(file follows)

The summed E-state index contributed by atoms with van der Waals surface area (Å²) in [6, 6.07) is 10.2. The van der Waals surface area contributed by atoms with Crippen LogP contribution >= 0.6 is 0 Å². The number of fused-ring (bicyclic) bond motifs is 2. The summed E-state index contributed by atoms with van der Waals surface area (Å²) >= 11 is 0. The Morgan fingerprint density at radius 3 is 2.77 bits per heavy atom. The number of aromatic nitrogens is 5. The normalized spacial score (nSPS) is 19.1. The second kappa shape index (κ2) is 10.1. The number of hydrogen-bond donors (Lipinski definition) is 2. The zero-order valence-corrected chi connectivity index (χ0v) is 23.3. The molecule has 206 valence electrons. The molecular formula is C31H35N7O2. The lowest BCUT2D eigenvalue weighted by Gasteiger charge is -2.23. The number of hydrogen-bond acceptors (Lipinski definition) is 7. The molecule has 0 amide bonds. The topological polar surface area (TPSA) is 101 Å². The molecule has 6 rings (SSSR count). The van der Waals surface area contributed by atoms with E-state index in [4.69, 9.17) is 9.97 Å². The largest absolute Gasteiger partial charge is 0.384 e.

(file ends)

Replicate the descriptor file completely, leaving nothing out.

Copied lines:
The summed E-state index contributed by atoms with van der Waals surface area (Å²) in [6, 6.07) is 10.2. The van der Waals surface area contributed by atoms with Crippen LogP contribution >= 0.6 is 0 Å². The number of fused-ring (bicyclic) bond motifs is 2. The summed E-state index contributed by atoms with van der Waals surface area (Å²) >= 11 is 0. The Morgan fingerprint density at radius 3 is 2.77 bits per heavy atom. The number of aromatic nitrogens is 5. The normalized spacial score (nSPS) is 19.1. The second kappa shape index (κ2) is 10.1. The number of hydrogen-bond donors (Lipinski definition) is 2. The zero-order valence-corrected chi connectivity index (χ0v) is 23.3. The molecule has 206 valence electrons. The molecular formula is C31H35N7O2. The lowest BCUT2D eigenvalue weighted by Gasteiger charge is -2.23. The number of hydrogen-bond acceptors (Lipinski definition) is 7. The molecule has 0 amide bonds. The topological polar surface area (TPSA) is 101 Å². The molecule has 6 rings (SSSR count). The van der Waals surface area contributed by atoms with E-state index in [4.69, 9.17) is 9.97 Å². The largest absolute Gasteiger partial charge is 0.384 e.